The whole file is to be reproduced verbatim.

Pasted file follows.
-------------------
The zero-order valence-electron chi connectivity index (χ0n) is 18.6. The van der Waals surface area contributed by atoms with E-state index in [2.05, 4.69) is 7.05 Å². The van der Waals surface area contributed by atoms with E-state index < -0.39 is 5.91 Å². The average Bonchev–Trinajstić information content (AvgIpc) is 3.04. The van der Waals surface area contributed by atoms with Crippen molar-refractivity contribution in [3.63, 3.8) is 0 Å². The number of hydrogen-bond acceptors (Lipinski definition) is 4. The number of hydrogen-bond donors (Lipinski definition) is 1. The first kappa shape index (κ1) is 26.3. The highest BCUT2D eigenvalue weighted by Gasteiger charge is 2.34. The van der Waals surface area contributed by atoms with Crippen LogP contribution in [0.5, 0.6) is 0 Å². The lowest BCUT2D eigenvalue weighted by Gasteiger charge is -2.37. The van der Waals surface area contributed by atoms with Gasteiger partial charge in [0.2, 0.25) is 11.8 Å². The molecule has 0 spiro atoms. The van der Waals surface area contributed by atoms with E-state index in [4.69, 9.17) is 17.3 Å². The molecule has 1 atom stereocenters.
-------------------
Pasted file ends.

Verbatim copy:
The zero-order valence-electron chi connectivity index (χ0n) is 18.6. The van der Waals surface area contributed by atoms with E-state index in [2.05, 4.69) is 7.05 Å². The van der Waals surface area contributed by atoms with E-state index < -0.39 is 5.91 Å². The average Bonchev–Trinajstić information content (AvgIpc) is 3.04. The van der Waals surface area contributed by atoms with Crippen molar-refractivity contribution in [3.63, 3.8) is 0 Å². The number of hydrogen-bond acceptors (Lipinski definition) is 4. The number of hydrogen-bond donors (Lipinski definition) is 1. The first kappa shape index (κ1) is 26.3. The highest BCUT2D eigenvalue weighted by Gasteiger charge is 2.34. The van der Waals surface area contributed by atoms with Crippen LogP contribution in [0.5, 0.6) is 0 Å². The lowest BCUT2D eigenvalue weighted by Gasteiger charge is -2.37. The van der Waals surface area contributed by atoms with Gasteiger partial charge in [0.2, 0.25) is 11.8 Å². The molecule has 0 spiro atoms. The van der Waals surface area contributed by atoms with E-state index in [4.69, 9.17) is 17.3 Å². The molecule has 1 atom stereocenters.